(71³⁄₇) × 4,320,000 × 0°.014 = 4,320,000 degrees of precession = 12,000 precessional years
From table one we see that a period of one chatur yuga is 4,320,000 years and is equivalent to 12,000 divine years.
Is it just a happy coincidence that the Cosmological Time Cycles agree with the precession? Burgess and Whitney would probably think so.
Other related values of interest are:
1 precessional year
25,714²⁄₇ sidereal years
7 precessional years
180,000 sidereal years
7 × 18 (126) cycles of the 3rd mean mothion of the Sun
7 × 24 (168) precessional years
1 chatur‐yuga
168,000 precessional years
1 kalpa
(4,320,000 ÷ 168) × 0°.014 = 360°

Derivation of the Tropical Year

In a chatur‐yuga there are: 4,320,000 sidereal years = 4,320,000 + 168 tropical years, where 168 is the number of precessional years. Therefore:
1 tropical year =
4,320,000 × (366.2563795… −1)


= 365.2421756… mean solar days
It has been shown conclusively that the Hindu Cosmological time cycles are based upon the diurnal motion of the Earth in reference to any particular fixed star, hence it is purely of sidereal origin. The later practice of adopting the ahargana or "heap of days" is based upon solar and civil day reckoning which is of obvious practical value for calendrics. The sidereal basis of the cosmological time cycles is without question the oldest known positive proof of the origin for the sexagesimal number system.

Comparison With Modern Science

The standard values for the tropical year and annual precession in longitude determined by Simon Newcomb for the epoch 1900.0, mean noon at Greenwich December 31st 1899 are:
One tropical year
Precession in one year
The sidereal year and its precessional constant may be derived from these values.
1 sidereal year (1900.0) =

360° − 50″.2564
× 365.2421988 + 1

= 366.2563627 diurnal revolutions of the Earth
Precession in longitude in one year = 50″.2564 ×


= 50″.2583
The following shows the astronomical quantities used in the construction of Hindu cosmological time cycles with those of Simon Newcomb for the epoch 1900.0

Constant of Precession50″.4 / year50″.2583 / year0″.1417 / year
Sidereal Year (Solar)365.2563795365.25636271.4 seconds / year
Tropical Year365.2421756365.2421988−2.0 seconds / year
The sidereal year in the above table refers to the number of solar civil days it takes for the earth to orbit the sun in relation to any particular star. The former is a sidereal‐diurnal relation and the later is a sidereal‐solar relation. The very close agreement between the length of the year as measured by Hindu cosmological time cycles and that determined by modern science, together with the demonstrated great antiquity of the cycles, shows that the rotation of the Earth is not being sensibly retarded by "tidal friction" or any other cause. Astronomers today would do well to look for lack of accuracy in their measurement of the Sun's mean motion and to the variations of long periods in the rotation of the Earth to explain the so‐called slowing down of the earth.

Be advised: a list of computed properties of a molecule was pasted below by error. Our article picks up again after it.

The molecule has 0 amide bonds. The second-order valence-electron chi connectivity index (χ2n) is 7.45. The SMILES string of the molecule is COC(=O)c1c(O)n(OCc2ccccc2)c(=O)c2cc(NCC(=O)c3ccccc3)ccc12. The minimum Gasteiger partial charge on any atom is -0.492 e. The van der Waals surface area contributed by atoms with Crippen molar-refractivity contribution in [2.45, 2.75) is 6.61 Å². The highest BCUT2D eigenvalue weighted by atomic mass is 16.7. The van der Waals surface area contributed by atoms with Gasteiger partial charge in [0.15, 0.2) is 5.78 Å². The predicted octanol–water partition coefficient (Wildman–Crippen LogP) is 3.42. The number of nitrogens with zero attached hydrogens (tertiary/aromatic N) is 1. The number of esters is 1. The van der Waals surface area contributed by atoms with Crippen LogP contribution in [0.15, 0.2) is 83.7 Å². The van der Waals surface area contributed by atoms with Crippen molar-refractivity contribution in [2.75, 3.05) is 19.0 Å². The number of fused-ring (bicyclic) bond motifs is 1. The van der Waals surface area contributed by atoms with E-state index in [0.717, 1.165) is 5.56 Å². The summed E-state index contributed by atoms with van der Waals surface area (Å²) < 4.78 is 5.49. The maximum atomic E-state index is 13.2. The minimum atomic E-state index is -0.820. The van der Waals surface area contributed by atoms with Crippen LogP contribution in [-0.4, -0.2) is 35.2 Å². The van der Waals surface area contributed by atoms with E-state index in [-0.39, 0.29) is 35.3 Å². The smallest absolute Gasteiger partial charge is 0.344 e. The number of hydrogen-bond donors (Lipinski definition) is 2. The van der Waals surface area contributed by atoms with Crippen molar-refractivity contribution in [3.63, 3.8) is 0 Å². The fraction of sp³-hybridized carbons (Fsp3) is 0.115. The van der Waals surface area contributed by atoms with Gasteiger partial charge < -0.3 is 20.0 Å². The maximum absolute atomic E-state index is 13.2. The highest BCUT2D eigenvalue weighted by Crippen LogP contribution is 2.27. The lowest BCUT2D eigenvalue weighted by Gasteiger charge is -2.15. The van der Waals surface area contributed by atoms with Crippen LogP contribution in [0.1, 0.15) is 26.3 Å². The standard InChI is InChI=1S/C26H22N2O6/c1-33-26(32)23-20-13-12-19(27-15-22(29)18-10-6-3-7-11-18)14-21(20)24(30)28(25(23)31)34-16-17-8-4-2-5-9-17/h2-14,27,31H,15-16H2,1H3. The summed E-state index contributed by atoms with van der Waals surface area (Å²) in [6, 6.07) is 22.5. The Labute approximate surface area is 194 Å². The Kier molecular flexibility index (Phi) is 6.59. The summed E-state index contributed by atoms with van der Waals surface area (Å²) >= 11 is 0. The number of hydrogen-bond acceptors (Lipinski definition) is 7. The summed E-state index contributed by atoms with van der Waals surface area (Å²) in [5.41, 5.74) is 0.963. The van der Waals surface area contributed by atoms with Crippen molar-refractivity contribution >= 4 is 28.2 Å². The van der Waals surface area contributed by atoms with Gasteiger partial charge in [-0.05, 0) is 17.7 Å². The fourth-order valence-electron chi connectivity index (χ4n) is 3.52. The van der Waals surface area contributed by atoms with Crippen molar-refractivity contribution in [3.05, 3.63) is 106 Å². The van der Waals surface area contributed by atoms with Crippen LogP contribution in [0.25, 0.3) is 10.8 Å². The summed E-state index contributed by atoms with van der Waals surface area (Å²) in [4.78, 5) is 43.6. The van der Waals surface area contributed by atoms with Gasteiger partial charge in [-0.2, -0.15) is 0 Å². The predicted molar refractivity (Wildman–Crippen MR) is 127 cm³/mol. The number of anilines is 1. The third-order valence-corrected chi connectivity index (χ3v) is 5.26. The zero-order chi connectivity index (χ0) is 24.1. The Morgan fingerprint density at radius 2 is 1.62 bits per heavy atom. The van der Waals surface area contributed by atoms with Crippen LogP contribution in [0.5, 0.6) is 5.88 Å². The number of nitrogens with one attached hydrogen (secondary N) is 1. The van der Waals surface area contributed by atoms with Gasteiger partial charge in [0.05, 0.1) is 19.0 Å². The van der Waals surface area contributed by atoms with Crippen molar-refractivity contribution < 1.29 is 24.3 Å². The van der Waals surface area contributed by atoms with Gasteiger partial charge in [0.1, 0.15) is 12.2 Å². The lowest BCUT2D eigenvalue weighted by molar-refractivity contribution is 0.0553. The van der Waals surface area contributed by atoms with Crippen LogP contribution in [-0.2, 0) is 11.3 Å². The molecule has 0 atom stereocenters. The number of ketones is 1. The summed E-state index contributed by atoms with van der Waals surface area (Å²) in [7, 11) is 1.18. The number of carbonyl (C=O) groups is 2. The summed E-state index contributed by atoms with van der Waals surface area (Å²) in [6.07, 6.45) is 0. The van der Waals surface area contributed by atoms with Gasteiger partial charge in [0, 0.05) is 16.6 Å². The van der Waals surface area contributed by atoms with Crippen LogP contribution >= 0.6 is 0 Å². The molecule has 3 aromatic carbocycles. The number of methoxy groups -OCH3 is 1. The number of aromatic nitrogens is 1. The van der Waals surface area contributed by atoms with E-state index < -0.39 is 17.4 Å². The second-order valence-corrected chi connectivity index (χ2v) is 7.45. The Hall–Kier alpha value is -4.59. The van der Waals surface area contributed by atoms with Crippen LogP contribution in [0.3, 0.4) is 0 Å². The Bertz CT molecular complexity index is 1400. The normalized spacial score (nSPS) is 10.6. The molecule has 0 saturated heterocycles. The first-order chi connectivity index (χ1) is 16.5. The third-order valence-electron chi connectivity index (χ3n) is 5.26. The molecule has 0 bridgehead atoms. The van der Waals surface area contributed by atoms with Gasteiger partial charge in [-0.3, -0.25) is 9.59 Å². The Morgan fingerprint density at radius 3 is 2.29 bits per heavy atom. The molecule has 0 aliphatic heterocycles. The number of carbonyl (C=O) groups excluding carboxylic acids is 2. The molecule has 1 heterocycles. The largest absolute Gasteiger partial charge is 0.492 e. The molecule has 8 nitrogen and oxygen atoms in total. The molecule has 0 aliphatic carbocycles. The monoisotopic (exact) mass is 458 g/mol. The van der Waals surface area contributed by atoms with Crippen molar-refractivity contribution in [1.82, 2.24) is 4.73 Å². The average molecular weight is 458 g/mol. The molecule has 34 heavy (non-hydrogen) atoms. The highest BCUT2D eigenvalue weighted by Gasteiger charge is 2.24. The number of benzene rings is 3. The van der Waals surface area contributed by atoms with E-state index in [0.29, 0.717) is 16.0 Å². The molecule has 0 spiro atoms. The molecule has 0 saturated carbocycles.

Breaking The Barrier

The question may be asked how could such accurate constants of precession, as that of the Hindu cosmological time cycles, have been obtained without modern instruments and techniques? At least one thing must be allowed for and that is a very long period of uninterrupted observation.
Naked eye observations are accurate up to one sixth of a degree. In the case of observing the precession moving uniformly on the celestial sphere, it would then be possible to obtain an accurate rate up to three decimal places in not less than 50″ × (72 years ÷ 1°) or 3,600 years. Measuring the precession is not as simple as that, however. Before attempting to measure the precession, the exact times of the equinoxes must be measured first. Ptolemy, the Greek astronomer, speaks with pride in the Almagest of "very accurately" observing the equinox to within a quarter of a day! That is, to within at best one quarter of one degree of arc. Add to this the difficulty presented by the proper motion of the stars. The star Sirius, for example, has a very large proper motion of −0″.553 ecliptic longitude per year. It would take 1,000 years for Sirius to move one sixth of a degree and for this mistake to be noticed by a naked eye observer. In addition to this, still, the motion of the Earth's perihelion would become noticeable and have to be accounted for. With all these factors, it is difficult to imagine how they can be resolved into a system that would allow continuous observation to produce a constant of precession accurate to three decimal places in less than 10,000 years.
Similar arguments can be put forth to show that to measure the sidereal period of the Sun to eight decimal places could not be accomplished by naked eye observations alone in any less time.
Even if we cannot comprehend a civilization going back 10,000 years prior to the six‐thousand year barrier, we still must face the incredible genius of the cosmological time cycles themselves: a calendar for eternity so accurate that its formulations must be considered as laws of nature, while at the same time a structure so simple, symmetrical, and orderly, that the best scholars and astronomers of modern times have completely failed to see the astronomical basis. In this light we can understand why the Hindus regarded this knowledge as a revelation from the gods.